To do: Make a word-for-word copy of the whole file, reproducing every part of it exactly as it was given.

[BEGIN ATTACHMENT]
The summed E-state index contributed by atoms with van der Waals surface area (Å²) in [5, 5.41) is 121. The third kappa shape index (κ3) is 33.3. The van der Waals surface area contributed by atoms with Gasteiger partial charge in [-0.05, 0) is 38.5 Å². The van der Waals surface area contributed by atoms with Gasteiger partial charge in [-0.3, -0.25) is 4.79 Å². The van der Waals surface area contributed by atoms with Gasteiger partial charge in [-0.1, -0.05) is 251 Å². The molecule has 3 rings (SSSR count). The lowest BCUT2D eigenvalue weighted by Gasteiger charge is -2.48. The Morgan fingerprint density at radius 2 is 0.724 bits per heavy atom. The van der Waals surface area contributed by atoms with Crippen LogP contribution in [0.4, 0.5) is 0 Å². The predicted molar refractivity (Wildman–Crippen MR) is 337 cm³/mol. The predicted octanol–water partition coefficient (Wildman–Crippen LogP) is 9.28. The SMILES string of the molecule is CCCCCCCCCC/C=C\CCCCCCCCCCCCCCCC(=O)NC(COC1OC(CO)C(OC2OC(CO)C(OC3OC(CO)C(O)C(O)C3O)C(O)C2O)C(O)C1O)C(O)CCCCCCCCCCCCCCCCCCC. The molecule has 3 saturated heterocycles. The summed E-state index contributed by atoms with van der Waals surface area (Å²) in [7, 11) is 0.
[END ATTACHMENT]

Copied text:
The summed E-state index contributed by atoms with van der Waals surface area (Å²) in [5, 5.41) is 121. The third kappa shape index (κ3) is 33.3. The van der Waals surface area contributed by atoms with Gasteiger partial charge in [-0.05, 0) is 38.5 Å². The van der Waals surface area contributed by atoms with Gasteiger partial charge in [-0.3, -0.25) is 4.79 Å². The van der Waals surface area contributed by atoms with Gasteiger partial charge in [-0.1, -0.05) is 251 Å². The molecule has 3 rings (SSSR count). The lowest BCUT2D eigenvalue weighted by Gasteiger charge is -2.48. The Morgan fingerprint density at radius 2 is 0.724 bits per heavy atom. The van der Waals surface area contributed by atoms with Crippen LogP contribution in [0.4, 0.5) is 0 Å². The predicted molar refractivity (Wildman–Crippen MR) is 337 cm³/mol. The predicted octanol–water partition coefficient (Wildman–Crippen LogP) is 9.28. The SMILES string of the molecule is CCCCCCCCCC/C=C\CCCCCCCCCCCCCCCC(=O)NC(COC1OC(CO)C(OC2OC(CO)C(OC3OC(CO)C(O)C(O)C3O)C(O)C2O)C(O)C1O)C(O)CCCCCCCCCCCCCCCCCCC. The molecule has 3 saturated heterocycles. The summed E-state index contributed by atoms with van der Waals surface area (Å²) in [7, 11) is 0.